I like where I am at. I'm content. So is my wife and kid. I had spent enough time living on ramen and driving a piece of garbage to be through with it forever. I have no mortgage. No debt over my head. Losing a job with a mortgage is a major crisis to say the least..
My major expenses are only food and utilities.
The utilities have remained pretty much a constant. I need the internet. We watch streaming TV quite a bit. That is staying. My electric bill has actually lowered since I switched all lights to LED. The cell phone bill is what it is (AT&T) since T-Mobile and Verizon have almost no signal at my home and the savings are minimal. My gas bill is fortunately low and has gone down since we resided the house. Our 104 year old house had ZERO insulation before residing. NONE. Same with the original wood windows. Switched them out for vinyl ones.
Our food bill has been rising with inflation. Before child, we used to go out to eat quite a bit. Now it is only weekly or so and has saved tons of cash. We never were one to blow money on huge ticket food items regularly. But I will spend to get healthy foods like salmon and fresh veggies. Saving money but sacrificing health is idiotic IMO.
What made the big difference for me was not purchasing the "luxury" items. The fun stuff. The electronic toys. We replace the computers when the old one dies. The TV is 43". We can't go bigger. The house does not fit it.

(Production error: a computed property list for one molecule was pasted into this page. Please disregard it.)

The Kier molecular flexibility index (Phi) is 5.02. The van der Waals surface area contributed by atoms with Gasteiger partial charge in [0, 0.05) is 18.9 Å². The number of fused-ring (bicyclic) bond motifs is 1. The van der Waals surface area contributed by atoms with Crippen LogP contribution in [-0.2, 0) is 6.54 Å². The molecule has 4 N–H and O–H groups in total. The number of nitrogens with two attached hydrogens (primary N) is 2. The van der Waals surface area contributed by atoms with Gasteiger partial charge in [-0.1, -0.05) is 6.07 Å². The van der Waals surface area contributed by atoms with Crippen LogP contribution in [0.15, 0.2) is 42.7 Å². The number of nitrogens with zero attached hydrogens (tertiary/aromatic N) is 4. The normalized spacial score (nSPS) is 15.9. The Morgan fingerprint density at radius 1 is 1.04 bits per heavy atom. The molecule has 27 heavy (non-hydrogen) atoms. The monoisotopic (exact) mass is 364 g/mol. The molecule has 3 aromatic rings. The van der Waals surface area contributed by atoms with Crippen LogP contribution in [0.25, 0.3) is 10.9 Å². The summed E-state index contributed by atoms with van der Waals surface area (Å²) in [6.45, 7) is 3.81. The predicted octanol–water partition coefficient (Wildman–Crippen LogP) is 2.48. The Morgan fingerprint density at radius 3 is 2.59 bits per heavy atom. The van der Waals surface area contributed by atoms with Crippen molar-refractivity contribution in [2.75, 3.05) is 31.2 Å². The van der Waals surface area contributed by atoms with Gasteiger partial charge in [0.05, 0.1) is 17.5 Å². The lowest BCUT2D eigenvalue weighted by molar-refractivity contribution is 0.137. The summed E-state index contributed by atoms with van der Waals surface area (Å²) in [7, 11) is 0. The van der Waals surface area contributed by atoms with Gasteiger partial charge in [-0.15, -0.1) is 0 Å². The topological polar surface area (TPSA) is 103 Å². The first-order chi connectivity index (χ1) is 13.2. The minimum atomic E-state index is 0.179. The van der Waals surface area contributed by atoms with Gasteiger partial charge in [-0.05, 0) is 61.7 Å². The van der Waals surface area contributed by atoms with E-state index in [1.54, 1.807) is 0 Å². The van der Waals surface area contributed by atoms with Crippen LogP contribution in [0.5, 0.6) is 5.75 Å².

Another luxury was fancy clothes. A job change did that for me. I can wear whatever I want to work, and no longer have to wear business casual. Jeans and t-shirts from here on out.
My wife cut way back on her clothes after the kid was born. It's a luxury we don't miss.
Our cars were dying. We splurged and got 2 hybrids. I had the cash to buy them outright. In the long run, the gas savings are mind blowing, especially with the Ukraine thing.
I would get electric, but I don't have a garage.
But more than living frugally, a major impact is increased income. I fortunately earn more than my food and utilities cost. The rest gets invested.
That's my level of F.I.R.E. - don't spend over your head but don't miss out on what life offers you. In short, I am not really sacrificing much to fund my portfolio. I'm just not splurgng.
And I am happy.
Some may say that the point of F.I.R.E. is to leave your job.
Sit around slowly getting bored? Endless travel? That can get really really pricey.
I actually enjoy going to work. I like my job. I love my co-workers. Spending time at work keeps me from spending money when I have no job to go to. I had a 3 month gap between jobs in 2015. I got real bored after my garden looked like a professionally groomed park. After working out and gardening, I was down to surfing the internet too much and watching the grass grow while reading a book. It gets boring. The social interaction was lacking
My wife cuts hair. Took an 11 year break after we had our daughter. She missed the work. The job gives her a sense of fulfillment. That's as important as living free from being tied to having to work.
How low can you go when it comes to living frugally?